September 23, 2013
Martin Storrow is the Director of Leadership Development and Alumni Relations at Moishe House. Moishe House trains, supports and sponsors young Jewish leaders as they create vibrant home-based communities for themselves and their peers. Moishe House Ignite, a new leadership initiative combining weekend summits, virtual learning and a fellowship for Jewish adults in their twenties, launches this fall.
In June, I had the good fortune of joining the Moishe House team and have been working ever since to launch our new leadership initiative, Moishe House Ignite. This project furthers our goal to support Moishe House residents, alumni and community members in their growth as leaders in their professional lives, in their communities and in their work in the world.
I am excited for what lies ahead, especially as I take this moment to reflect on what inspires me in the work that I do. I can't help but think of this past April when I traveled to Poland to teach at Moishe House’s first international Learning Retreat. It was there that I had one of the most powerful experiences of my Jewish life.
Roughly thirty young Jewish adults from nine countries gathered together in rural Brok at an old farmhouse just a few miles up the road from where the notorious Nazi death camp at Treblinka once stood. During the Holocaust, the woman who owned the farmhouse had actually risked her own life to shelter Jews there, and she has since been recognized as one of the ‘righteous gentiles’ who saved Jewish lives during the war. The property has remained in her family–her son and grandson run it now–and it was remarkable to me that less than two generations later, Jewish groups like ours now gather openly at this very spot to learn and celebrate together.
This particular gathering had been challenging at first. We all came from a variety of backgrounds, and it took time to adjust to the myriad languages, traditions and cultures in our group. Our leaders, Rabbi Dan Horwitz (Moishe House Rabbi & Director of Immersive Learning) and Joel Stanley (Director of International Programming), created a space where people could communicate openly and the mood soon went from tentative and insecure to warm and supportive.
But for me, the most powerful moment happened during Havdalah–the ceremony that marks the transition between Shabbat and the new week. One of the ritual items, the Havdalah candle, is composed of several intertwining wicks, all of which meet at the top and share a single flame. The wicks are meant to represent multiple sources of light, the “illuminations” referred to in the Havdalah blessing.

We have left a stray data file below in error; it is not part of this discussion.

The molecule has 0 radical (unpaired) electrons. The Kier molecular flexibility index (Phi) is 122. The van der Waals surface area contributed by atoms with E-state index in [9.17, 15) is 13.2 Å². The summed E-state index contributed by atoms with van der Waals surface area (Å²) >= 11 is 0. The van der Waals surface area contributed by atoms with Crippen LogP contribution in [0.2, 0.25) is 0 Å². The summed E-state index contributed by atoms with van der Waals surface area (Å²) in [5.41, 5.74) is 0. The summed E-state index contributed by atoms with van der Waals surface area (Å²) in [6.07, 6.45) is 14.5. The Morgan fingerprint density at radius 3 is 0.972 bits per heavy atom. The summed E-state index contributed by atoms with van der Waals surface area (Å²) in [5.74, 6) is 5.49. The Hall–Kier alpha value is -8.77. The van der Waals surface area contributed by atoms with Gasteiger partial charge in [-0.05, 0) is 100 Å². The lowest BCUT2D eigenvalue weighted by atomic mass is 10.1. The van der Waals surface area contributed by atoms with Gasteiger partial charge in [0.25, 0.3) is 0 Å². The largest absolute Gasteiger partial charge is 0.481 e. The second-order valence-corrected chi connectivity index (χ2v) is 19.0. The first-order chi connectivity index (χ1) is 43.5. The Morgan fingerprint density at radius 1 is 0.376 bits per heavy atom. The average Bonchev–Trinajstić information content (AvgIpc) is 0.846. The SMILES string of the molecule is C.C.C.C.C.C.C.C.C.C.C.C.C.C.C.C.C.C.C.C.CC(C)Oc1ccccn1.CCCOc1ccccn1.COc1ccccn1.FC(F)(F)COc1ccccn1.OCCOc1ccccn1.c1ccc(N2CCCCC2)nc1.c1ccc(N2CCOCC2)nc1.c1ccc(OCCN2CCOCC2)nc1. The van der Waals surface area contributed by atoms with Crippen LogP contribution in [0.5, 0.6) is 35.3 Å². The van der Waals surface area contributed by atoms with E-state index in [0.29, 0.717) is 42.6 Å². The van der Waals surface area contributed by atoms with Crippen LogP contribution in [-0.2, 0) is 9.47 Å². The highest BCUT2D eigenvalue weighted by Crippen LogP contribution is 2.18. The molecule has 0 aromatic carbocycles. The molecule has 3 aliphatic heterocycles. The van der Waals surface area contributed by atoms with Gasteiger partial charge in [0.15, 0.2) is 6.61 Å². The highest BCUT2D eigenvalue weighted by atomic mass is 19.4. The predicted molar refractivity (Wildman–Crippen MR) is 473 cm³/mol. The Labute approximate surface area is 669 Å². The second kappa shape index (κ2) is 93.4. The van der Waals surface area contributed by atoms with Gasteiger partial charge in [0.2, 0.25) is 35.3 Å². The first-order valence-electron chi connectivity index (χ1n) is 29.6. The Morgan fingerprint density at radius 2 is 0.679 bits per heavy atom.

We gathered in a large circle in our meeting room and switched the lights off. The space was overcome by darkness, and, for a chilling moment, I could feel the heavy history that surrounded us.
But then someone lit the Havdalah candle and the room transformed. Looking around, I found warmth in the faces of our community; diverse people from around the world who share a unique heritage, who have inherited a beautiful and challenging history and who have been given the chance to intertwine yet again. It was a profound reminder that we are not simply participants in our Jewish lives, but rather the creators and the shapers of a new moment in history. We have the unique opportunity to decide how we will illuminate our time together.
As we continue to grow our vision of what this program can become, I remain in awe of the opportunity we have before us. For the first time in human history, we live in an era when people from around the globe can meet, share an experience, return home and use the technology we have to continue building community across oceans. The ability for us to realize our interconnectedness is greater than it has ever been, and the potential for us to work together to create a more connected, compassionate world is as limitless as our imaginations.
I look forward to what will undoubtedly be an inspiring journey, and I am grateful to take part at such a meaningful and exciting moment.
Read more about Martin in his interview!
The Schusterman Philanthropic Network is proud to empower emerging leaders to explore their values, identity and new ways to strengthen their communities. We believe that as we work together to repair the world, it is important to share our diverse experiences and perspectives along the way. We encourage the expression of personal thoughts and reflections here on the Schusterman blog. Each post reflects solely the opinion of its author and does not necessarily represent the views of the Foundation, its partner organizations or all program participants.